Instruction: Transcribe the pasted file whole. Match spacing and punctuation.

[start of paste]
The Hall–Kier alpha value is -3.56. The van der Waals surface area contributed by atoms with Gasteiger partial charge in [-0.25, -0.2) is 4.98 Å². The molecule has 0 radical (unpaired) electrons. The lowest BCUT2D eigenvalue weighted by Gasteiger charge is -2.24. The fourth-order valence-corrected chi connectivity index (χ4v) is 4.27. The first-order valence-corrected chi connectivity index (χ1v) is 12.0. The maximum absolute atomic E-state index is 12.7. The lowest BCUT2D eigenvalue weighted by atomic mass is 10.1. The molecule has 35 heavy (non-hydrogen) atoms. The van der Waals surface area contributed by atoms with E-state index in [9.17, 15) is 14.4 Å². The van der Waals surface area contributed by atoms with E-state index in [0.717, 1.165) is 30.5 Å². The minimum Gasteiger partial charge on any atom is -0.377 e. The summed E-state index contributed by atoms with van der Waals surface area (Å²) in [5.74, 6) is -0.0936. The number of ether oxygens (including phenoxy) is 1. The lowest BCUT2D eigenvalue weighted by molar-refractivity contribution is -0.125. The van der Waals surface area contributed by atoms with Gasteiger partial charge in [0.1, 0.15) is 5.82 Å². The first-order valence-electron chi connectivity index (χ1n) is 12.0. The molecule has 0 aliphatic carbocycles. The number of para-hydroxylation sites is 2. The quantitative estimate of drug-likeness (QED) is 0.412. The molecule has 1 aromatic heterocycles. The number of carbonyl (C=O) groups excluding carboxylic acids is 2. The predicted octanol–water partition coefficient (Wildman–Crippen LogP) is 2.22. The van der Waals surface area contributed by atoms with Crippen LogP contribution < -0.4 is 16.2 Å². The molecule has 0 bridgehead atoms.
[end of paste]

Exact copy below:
The Hall–Kier alpha value is -3.56. The van der Waals surface area contributed by atoms with Gasteiger partial charge in [-0.25, -0.2) is 4.98 Å². The molecule has 0 radical (unpaired) electrons. The lowest BCUT2D eigenvalue weighted by Gasteiger charge is -2.24. The fourth-order valence-corrected chi connectivity index (χ4v) is 4.27. The first-order valence-corrected chi connectivity index (χ1v) is 12.0. The maximum absolute atomic E-state index is 12.7. The lowest BCUT2D eigenvalue weighted by atomic mass is 10.1. The molecule has 35 heavy (non-hydrogen) atoms. The van der Waals surface area contributed by atoms with E-state index in [9.17, 15) is 14.4 Å². The van der Waals surface area contributed by atoms with E-state index in [0.717, 1.165) is 30.5 Å². The minimum Gasteiger partial charge on any atom is -0.377 e. The summed E-state index contributed by atoms with van der Waals surface area (Å²) in [5.74, 6) is -0.0936. The number of ether oxygens (including phenoxy) is 1. The lowest BCUT2D eigenvalue weighted by molar-refractivity contribution is -0.125. The van der Waals surface area contributed by atoms with Gasteiger partial charge in [0.1, 0.15) is 5.82 Å². The first-order valence-electron chi connectivity index (χ1n) is 12.0. The molecule has 0 aliphatic carbocycles. The number of para-hydroxylation sites is 2. The quantitative estimate of drug-likeness (QED) is 0.412. The molecule has 1 aromatic heterocycles. The number of carbonyl (C=O) groups excluding carboxylic acids is 2. The predicted octanol–water partition coefficient (Wildman–Crippen LogP) is 2.22. The van der Waals surface area contributed by atoms with Crippen LogP contribution < -0.4 is 16.2 Å². The molecule has 0 bridgehead atoms.